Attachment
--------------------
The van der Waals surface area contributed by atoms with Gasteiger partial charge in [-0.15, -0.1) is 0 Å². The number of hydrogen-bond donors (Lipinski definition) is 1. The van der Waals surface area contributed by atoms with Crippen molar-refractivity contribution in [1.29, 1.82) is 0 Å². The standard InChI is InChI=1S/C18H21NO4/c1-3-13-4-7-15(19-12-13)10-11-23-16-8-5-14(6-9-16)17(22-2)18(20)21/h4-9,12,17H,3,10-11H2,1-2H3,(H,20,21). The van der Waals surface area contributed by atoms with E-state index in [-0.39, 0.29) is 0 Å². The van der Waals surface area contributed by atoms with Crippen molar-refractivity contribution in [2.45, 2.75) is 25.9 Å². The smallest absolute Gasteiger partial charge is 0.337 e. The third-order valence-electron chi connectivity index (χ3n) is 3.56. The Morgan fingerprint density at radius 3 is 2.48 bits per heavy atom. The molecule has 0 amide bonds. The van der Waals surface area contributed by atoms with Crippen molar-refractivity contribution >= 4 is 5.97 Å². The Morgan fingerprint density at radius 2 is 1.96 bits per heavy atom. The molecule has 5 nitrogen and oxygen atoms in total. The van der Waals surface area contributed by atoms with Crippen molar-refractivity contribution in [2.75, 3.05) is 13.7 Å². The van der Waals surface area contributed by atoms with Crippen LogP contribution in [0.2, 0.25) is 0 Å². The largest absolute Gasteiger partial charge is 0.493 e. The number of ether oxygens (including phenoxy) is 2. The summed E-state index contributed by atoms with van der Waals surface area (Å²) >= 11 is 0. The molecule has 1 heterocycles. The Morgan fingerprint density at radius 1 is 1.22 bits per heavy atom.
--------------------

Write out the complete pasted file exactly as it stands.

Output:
The van der Waals surface area contributed by atoms with Gasteiger partial charge in [-0.15, -0.1) is 0 Å². The number of hydrogen-bond donors (Lipinski definition) is 1. The van der Waals surface area contributed by atoms with Crippen molar-refractivity contribution in [1.29, 1.82) is 0 Å². The standard InChI is InChI=1S/C18H21NO4/c1-3-13-4-7-15(19-12-13)10-11-23-16-8-5-14(6-9-16)17(22-2)18(20)21/h4-9,12,17H,3,10-11H2,1-2H3,(H,20,21). The van der Waals surface area contributed by atoms with E-state index in [-0.39, 0.29) is 0 Å². The van der Waals surface area contributed by atoms with Crippen molar-refractivity contribution in [2.45, 2.75) is 25.9 Å². The smallest absolute Gasteiger partial charge is 0.337 e. The third-order valence-electron chi connectivity index (χ3n) is 3.56. The Morgan fingerprint density at radius 3 is 2.48 bits per heavy atom. The molecule has 0 amide bonds. The van der Waals surface area contributed by atoms with Crippen molar-refractivity contribution >= 4 is 5.97 Å². The Morgan fingerprint density at radius 2 is 1.96 bits per heavy atom. The molecule has 5 nitrogen and oxygen atoms in total. The van der Waals surface area contributed by atoms with Crippen molar-refractivity contribution in [2.75, 3.05) is 13.7 Å². The van der Waals surface area contributed by atoms with Crippen LogP contribution in [0.2, 0.25) is 0 Å². The largest absolute Gasteiger partial charge is 0.493 e. The number of ether oxygens (including phenoxy) is 2. The summed E-state index contributed by atoms with van der Waals surface area (Å²) >= 11 is 0. The molecule has 1 heterocycles. The Morgan fingerprint density at radius 1 is 1.22 bits per heavy atom.